Hi Readers — Thanks to all of you who sent in this AP story today, about the American Academy of Pediatrics wanting companies to start labeling hotdogs, carrots, grapes and other foods as choking hazards.
Which, admittedly, they are. And sidewalks are tripping hazards, and puddles are slipping hazards, and trees are bumping-int0 hazards. The minute you decide to get up off the floor and sit on a chair (falling hazard) or couch (fire hazard) or go out the door (big, wide world-hazard) you are taking your life into your hands.
It is very sad — really — that in 2006, 61 children died choking on food. I can’t imagine their parents’ anguish. But to put that number in perspective, in 2005, 1,335 children died as car passengers.
Which is to say: Every day we engage in activities that hold some danger, however slight, and that is as it should be. Otherwise we’d be paralyzed with fear.
Should we try to be safe? Yes. Can we ever be totally safe? No.
I believe in car seats and safety belts. And I guess I believe in cutting up food until children are really good at chewing it themselves. I cut up some grapes in my day. What is unnerving about the idea of slapping a warning label on everyday foods is that we are now defining something as “unsafe” that is actually very safe — just not absolutely, perfectly safe. The story ran on MSNBC under the subhead, “Pediatricians Seek to Protect Kids from High-Risk Items.” To me a “high risk” item is a leaky beaker of plutonium.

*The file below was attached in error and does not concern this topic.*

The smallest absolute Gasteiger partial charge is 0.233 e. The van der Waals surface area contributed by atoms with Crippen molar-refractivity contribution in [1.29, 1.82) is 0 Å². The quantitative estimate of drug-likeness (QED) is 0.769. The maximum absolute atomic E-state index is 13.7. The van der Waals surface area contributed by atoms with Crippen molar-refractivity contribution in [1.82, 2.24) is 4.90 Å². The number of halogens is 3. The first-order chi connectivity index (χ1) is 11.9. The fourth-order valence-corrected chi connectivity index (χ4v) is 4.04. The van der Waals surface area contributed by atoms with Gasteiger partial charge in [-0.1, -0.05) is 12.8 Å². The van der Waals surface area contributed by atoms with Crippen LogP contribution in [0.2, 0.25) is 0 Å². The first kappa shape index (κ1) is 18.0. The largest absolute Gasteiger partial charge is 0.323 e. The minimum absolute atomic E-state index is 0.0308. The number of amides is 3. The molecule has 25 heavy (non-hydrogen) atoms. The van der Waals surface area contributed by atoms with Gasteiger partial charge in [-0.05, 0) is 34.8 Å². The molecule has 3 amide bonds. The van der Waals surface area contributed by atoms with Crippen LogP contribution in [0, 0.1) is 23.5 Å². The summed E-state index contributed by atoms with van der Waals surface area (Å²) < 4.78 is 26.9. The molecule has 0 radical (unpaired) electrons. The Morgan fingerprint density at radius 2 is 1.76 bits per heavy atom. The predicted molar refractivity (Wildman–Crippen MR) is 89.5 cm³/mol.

So what we’re talking about is a new way of looking at safety — and risk. When something that is safe 99.99% of the time is defined as “high risk,” the world looks like a death trap. It also changes the way we are expected to parent, demanding, as it does, hypervigilance, hyper-involvement in everything our kids do/eat/touch/try, and hyper-criticism if e’er we flag.
As if those of us who give our kids hotdogs weren’t already in society’s crosshairs! — Lenore